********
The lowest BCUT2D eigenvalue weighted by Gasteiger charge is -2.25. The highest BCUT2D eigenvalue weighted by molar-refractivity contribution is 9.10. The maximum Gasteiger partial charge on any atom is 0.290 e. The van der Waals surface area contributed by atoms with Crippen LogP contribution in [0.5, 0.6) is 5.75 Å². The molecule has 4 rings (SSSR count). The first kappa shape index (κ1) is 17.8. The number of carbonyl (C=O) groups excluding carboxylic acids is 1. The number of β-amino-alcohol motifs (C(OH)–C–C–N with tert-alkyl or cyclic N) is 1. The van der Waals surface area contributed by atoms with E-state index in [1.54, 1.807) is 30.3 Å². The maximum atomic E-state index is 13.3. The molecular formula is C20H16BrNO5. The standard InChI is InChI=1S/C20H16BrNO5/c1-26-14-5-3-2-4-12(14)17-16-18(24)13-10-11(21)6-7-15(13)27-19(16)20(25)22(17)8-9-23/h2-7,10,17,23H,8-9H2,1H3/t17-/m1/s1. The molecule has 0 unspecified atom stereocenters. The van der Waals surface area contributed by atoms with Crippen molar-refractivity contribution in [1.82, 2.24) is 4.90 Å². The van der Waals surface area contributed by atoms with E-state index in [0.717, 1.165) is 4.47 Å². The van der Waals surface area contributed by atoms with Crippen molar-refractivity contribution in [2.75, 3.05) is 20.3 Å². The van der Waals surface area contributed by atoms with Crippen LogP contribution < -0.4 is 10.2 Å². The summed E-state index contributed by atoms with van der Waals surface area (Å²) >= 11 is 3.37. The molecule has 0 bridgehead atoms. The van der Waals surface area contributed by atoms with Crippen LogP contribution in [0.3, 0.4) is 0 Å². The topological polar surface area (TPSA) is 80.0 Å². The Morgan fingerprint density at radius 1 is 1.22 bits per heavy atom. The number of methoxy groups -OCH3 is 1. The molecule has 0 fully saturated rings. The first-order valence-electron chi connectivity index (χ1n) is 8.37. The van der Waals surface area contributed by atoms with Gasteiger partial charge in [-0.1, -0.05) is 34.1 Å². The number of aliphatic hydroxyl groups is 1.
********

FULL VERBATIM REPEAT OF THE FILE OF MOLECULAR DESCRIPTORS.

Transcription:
The lowest BCUT2D eigenvalue weighted by Gasteiger charge is -2.25. The highest BCUT2D eigenvalue weighted by molar-refractivity contribution is 9.10. The maximum Gasteiger partial charge on any atom is 0.290 e. The van der Waals surface area contributed by atoms with Crippen LogP contribution in [0.5, 0.6) is 5.75 Å². The molecule has 4 rings (SSSR count). The first kappa shape index (κ1) is 17.8. The number of carbonyl (C=O) groups excluding carboxylic acids is 1. The number of β-amino-alcohol motifs (C(OH)–C–C–N with tert-alkyl or cyclic N) is 1. The van der Waals surface area contributed by atoms with E-state index in [1.54, 1.807) is 30.3 Å². The maximum atomic E-state index is 13.3. The molecular formula is C20H16BrNO5. The standard InChI is InChI=1S/C20H16BrNO5/c1-26-14-5-3-2-4-12(14)17-16-18(24)13-10-11(21)6-7-15(13)27-19(16)20(25)22(17)8-9-23/h2-7,10,17,23H,8-9H2,1H3/t17-/m1/s1. The molecule has 0 unspecified atom stereocenters. The van der Waals surface area contributed by atoms with Crippen molar-refractivity contribution in [1.82, 2.24) is 4.90 Å². The van der Waals surface area contributed by atoms with E-state index in [0.717, 1.165) is 4.47 Å². The van der Waals surface area contributed by atoms with Crippen molar-refractivity contribution in [2.75, 3.05) is 20.3 Å². The van der Waals surface area contributed by atoms with Crippen LogP contribution < -0.4 is 10.2 Å². The summed E-state index contributed by atoms with van der Waals surface area (Å²) >= 11 is 3.37. The molecule has 0 bridgehead atoms. The van der Waals surface area contributed by atoms with Crippen LogP contribution in [0.3, 0.4) is 0 Å². The topological polar surface area (TPSA) is 80.0 Å². The Morgan fingerprint density at radius 1 is 1.22 bits per heavy atom. The number of methoxy groups -OCH3 is 1. The molecule has 0 fully saturated rings. The first-order valence-electron chi connectivity index (χ1n) is 8.37. The van der Waals surface area contributed by atoms with Gasteiger partial charge in [-0.1, -0.05) is 34.1 Å². The number of aliphatic hydroxyl groups is 1.